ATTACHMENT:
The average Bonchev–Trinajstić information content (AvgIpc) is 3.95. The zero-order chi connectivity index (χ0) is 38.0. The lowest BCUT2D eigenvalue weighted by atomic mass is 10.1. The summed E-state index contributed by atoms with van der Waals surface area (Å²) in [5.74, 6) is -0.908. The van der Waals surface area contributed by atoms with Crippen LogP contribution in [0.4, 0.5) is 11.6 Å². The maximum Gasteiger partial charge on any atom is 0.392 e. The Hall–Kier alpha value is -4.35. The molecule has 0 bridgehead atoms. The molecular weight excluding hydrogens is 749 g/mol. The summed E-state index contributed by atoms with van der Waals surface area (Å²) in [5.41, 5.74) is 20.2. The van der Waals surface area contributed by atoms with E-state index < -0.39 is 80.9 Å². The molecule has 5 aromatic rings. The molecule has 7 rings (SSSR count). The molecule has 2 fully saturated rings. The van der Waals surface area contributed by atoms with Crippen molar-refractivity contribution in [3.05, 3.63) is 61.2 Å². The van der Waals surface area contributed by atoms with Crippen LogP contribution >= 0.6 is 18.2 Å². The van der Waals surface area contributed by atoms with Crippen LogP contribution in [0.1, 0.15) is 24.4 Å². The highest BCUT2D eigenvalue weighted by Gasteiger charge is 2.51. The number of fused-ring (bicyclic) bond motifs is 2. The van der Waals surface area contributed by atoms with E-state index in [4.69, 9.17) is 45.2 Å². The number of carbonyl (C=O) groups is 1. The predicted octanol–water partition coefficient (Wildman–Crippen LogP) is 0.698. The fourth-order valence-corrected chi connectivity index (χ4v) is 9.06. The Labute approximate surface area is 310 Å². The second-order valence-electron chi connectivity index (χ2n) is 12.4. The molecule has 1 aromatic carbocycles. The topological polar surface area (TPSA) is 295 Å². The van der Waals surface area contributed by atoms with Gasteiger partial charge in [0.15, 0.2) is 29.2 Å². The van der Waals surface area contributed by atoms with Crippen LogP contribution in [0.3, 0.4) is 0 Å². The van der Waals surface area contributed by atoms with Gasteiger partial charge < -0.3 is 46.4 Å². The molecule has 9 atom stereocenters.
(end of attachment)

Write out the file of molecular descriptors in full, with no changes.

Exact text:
The average Bonchev–Trinajstić information content (AvgIpc) is 3.95. The zero-order chi connectivity index (χ0) is 38.0. The lowest BCUT2D eigenvalue weighted by atomic mass is 10.1. The summed E-state index contributed by atoms with van der Waals surface area (Å²) in [5.74, 6) is -0.908. The van der Waals surface area contributed by atoms with Crippen LogP contribution in [0.4, 0.5) is 11.6 Å². The maximum Gasteiger partial charge on any atom is 0.392 e. The Hall–Kier alpha value is -4.35. The molecule has 0 bridgehead atoms. The molecular weight excluding hydrogens is 749 g/mol. The summed E-state index contributed by atoms with van der Waals surface area (Å²) in [5.41, 5.74) is 20.2. The van der Waals surface area contributed by atoms with E-state index < -0.39 is 80.9 Å². The molecule has 5 aromatic rings. The molecule has 7 rings (SSSR count). The molecule has 2 fully saturated rings. The van der Waals surface area contributed by atoms with Crippen molar-refractivity contribution in [3.05, 3.63) is 61.2 Å². The van der Waals surface area contributed by atoms with Crippen LogP contribution >= 0.6 is 18.2 Å². The van der Waals surface area contributed by atoms with Crippen LogP contribution in [0.1, 0.15) is 24.4 Å². The highest BCUT2D eigenvalue weighted by Gasteiger charge is 2.51. The number of fused-ring (bicyclic) bond motifs is 2. The van der Waals surface area contributed by atoms with E-state index in [4.69, 9.17) is 45.2 Å². The number of carbonyl (C=O) groups is 1. The predicted octanol–water partition coefficient (Wildman–Crippen LogP) is 0.698. The fourth-order valence-corrected chi connectivity index (χ4v) is 9.06. The Labute approximate surface area is 310 Å². The second-order valence-electron chi connectivity index (χ2n) is 12.4. The molecule has 1 aromatic carbocycles. The topological polar surface area (TPSA) is 295 Å². The van der Waals surface area contributed by atoms with Gasteiger partial charge in [0.15, 0.2) is 29.2 Å². The van der Waals surface area contributed by atoms with Crippen LogP contribution in [0.3, 0.4) is 0 Å². The van der Waals surface area contributed by atoms with Gasteiger partial charge < -0.3 is 46.4 Å². The molecule has 9 atom stereocenters.